Divorce can be murder, as we've seen before in Miami. I was with this episode right up until the Atherton's murdered their lawyer. The jealous husband slaying his wife and the pool boy killing the man who got his car both worked; part of the fun was that neither Atherton was involved. Despite the ugliness of their divorce, the couple wasn't responsible for either death, defying audience expectations that Laurie had likely killed Hank's mistress and Hank had slain the man who got away with his precious car.

I also liked that the Atherton's were unexpectedly brought back together by their lawyers' greed--when they realized they might lose their assets not to each other but to their avaricious litigators, they joined forces to find out who had pilfered their safe deposit box. But there was no reason for them to kill the weasely Alex Compton; he wasn't withholding their money or even trying to deny that he had the contents of the box. So why kill him? For fun? I guess anything's possible with this pair, but given that they had just finished going through the scrutiny of being suspected of not one but two murders, one would think they'd know better.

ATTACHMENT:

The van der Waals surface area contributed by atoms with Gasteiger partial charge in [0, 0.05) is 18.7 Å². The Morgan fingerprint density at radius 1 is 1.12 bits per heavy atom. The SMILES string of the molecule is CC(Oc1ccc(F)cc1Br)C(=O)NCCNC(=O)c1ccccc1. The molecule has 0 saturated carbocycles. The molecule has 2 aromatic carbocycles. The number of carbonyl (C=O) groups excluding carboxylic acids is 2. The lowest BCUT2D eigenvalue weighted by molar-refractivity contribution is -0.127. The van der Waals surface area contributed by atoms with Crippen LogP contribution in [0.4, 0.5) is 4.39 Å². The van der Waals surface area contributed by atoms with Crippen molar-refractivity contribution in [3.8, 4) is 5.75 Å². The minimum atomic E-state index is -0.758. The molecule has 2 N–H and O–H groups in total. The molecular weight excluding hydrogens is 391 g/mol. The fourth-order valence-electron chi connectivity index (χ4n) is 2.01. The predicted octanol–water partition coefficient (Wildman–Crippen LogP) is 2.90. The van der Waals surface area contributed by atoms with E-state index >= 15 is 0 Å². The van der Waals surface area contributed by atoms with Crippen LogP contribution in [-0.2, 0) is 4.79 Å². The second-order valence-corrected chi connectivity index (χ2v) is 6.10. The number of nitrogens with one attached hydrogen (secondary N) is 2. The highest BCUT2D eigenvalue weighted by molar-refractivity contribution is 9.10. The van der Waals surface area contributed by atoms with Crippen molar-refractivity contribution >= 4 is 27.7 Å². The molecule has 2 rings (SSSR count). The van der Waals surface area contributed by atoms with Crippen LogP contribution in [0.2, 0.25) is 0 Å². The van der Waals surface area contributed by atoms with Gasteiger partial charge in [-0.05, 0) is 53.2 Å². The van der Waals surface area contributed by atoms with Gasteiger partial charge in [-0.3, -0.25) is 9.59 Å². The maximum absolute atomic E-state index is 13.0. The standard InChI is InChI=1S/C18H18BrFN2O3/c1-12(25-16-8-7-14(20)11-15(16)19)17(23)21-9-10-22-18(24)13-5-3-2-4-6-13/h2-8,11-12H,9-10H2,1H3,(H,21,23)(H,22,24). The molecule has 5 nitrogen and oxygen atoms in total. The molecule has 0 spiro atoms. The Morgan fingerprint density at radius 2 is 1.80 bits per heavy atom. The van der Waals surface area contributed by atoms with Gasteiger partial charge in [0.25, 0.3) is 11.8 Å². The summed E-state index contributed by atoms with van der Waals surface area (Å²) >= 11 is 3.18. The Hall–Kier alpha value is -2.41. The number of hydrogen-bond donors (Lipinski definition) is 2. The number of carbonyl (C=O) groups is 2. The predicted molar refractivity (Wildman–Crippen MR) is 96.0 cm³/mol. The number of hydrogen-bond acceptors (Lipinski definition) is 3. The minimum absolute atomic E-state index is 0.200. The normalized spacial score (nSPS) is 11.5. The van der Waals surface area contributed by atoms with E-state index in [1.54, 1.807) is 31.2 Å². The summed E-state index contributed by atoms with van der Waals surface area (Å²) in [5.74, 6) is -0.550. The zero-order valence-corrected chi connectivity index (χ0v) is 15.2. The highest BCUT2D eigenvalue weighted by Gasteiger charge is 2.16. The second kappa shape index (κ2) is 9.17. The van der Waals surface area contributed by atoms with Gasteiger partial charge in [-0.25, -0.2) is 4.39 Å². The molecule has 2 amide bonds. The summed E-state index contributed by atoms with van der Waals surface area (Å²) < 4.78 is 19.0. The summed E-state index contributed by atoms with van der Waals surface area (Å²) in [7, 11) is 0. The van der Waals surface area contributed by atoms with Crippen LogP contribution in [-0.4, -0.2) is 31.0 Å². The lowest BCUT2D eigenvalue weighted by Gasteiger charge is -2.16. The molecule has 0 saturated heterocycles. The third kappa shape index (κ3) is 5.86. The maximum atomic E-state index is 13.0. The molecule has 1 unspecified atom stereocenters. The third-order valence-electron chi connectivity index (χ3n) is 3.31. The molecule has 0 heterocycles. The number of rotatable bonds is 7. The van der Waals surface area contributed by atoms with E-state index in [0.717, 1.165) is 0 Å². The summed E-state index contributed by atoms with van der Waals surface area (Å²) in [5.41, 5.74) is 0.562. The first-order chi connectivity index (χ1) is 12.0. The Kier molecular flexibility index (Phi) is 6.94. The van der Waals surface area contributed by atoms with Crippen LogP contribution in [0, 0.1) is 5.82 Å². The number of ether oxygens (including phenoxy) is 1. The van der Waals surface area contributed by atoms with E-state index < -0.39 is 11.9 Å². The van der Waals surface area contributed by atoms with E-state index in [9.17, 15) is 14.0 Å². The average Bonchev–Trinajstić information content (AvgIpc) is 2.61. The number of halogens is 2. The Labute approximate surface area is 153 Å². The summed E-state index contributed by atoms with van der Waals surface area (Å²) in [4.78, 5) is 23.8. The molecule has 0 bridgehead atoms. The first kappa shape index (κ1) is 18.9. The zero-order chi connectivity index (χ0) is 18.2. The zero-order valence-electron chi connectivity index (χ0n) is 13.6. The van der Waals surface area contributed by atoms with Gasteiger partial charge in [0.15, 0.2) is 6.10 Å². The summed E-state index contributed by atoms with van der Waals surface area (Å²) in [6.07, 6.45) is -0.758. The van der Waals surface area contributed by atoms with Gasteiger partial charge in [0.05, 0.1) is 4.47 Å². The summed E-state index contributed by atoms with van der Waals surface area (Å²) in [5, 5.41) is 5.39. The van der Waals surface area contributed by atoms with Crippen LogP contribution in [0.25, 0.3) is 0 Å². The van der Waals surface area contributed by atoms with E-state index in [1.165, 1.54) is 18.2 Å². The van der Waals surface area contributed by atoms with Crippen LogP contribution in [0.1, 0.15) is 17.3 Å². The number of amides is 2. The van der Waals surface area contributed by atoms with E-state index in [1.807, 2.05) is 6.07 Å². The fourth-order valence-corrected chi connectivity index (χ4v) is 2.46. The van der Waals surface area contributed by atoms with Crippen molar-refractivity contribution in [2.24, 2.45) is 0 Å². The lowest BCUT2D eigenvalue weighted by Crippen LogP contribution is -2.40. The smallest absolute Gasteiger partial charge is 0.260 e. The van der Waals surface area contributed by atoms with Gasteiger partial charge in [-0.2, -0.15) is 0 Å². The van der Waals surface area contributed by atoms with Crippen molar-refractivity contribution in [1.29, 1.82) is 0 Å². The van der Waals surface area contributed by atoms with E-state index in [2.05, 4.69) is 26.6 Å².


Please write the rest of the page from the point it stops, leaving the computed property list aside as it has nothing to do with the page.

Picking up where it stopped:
Their son Nathan was certainly a sad figure, with his wistful observation to Calleigh at the end of the episode that his parents fought over everything they had--except for him. He's a sad fixture throughout, but an effective red herring--the audience can't help but wonder if this kid, who is clearly mature beyond his years, might have finally snapped and killed any one of the victims: his dad's lover, the man who drove off with his dad's car or the lawyer helping facilitate his parents' separation. Instead, he helps the CSIs find the murder weapon, noting that his parents are as poisonous together as they are apart.

Hank and Laurie are indeed quite a pair. We first meet them as Laurie is taking a chainsaw to Hank's boat and Hank is shooting at it in an effort to sink the boat while his no-longer-dearly beloved is on it. Kelly Carlson as Laurie is particularly good, alternating between rage when faced with her husband and a polished calm when under interrogation. Both she and Hank are clearly capable of murder; it's just a bit hard to believe that they'd kill for no discernable reason, save for the fact that they felt like it.